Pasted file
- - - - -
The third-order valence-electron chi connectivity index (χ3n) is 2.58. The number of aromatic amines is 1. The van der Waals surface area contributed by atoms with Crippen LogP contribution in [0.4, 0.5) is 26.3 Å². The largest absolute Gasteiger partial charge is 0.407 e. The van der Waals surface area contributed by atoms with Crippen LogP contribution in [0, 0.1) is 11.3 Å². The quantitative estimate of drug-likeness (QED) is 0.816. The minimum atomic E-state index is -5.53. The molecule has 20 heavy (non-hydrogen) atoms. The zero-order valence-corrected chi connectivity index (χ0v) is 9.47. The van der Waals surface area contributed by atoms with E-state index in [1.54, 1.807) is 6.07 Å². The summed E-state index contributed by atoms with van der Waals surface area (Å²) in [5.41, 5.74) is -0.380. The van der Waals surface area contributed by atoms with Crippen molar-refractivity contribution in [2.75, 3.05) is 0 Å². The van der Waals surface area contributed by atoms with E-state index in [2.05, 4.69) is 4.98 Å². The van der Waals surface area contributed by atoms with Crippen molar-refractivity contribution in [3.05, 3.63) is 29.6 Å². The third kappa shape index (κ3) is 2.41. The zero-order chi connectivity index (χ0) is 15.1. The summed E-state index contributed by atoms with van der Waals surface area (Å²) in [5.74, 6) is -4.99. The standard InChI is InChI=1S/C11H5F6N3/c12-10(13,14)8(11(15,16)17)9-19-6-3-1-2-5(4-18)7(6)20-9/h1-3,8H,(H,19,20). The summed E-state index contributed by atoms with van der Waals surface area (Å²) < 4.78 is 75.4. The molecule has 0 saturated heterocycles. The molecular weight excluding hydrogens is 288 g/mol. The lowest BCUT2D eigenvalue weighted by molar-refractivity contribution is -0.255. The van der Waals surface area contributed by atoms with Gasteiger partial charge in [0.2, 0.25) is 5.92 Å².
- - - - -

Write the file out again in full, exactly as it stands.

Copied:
The third-order valence-electron chi connectivity index (χ3n) is 2.58. The number of aromatic amines is 1. The van der Waals surface area contributed by atoms with Crippen LogP contribution in [0.4, 0.5) is 26.3 Å². The largest absolute Gasteiger partial charge is 0.407 e. The van der Waals surface area contributed by atoms with Crippen LogP contribution in [0, 0.1) is 11.3 Å². The quantitative estimate of drug-likeness (QED) is 0.816. The minimum atomic E-state index is -5.53. The molecule has 20 heavy (non-hydrogen) atoms. The zero-order valence-corrected chi connectivity index (χ0v) is 9.47. The van der Waals surface area contributed by atoms with E-state index in [1.54, 1.807) is 6.07 Å². The summed E-state index contributed by atoms with van der Waals surface area (Å²) in [5.41, 5.74) is -0.380. The van der Waals surface area contributed by atoms with Crippen molar-refractivity contribution in [2.75, 3.05) is 0 Å². The van der Waals surface area contributed by atoms with E-state index in [2.05, 4.69) is 4.98 Å². The van der Waals surface area contributed by atoms with Crippen molar-refractivity contribution in [3.05, 3.63) is 29.6 Å². The third kappa shape index (κ3) is 2.41. The zero-order chi connectivity index (χ0) is 15.1. The summed E-state index contributed by atoms with van der Waals surface area (Å²) in [5.74, 6) is -4.99. The standard InChI is InChI=1S/C11H5F6N3/c12-10(13,14)8(11(15,16)17)9-19-6-3-1-2-5(4-18)7(6)20-9/h1-3,8H,(H,19,20). The summed E-state index contributed by atoms with van der Waals surface area (Å²) < 4.78 is 75.4. The molecule has 0 saturated heterocycles. The molecular weight excluding hydrogens is 288 g/mol. The lowest BCUT2D eigenvalue weighted by molar-refractivity contribution is -0.255. The van der Waals surface area contributed by atoms with Gasteiger partial charge in [0.2, 0.25) is 5.92 Å².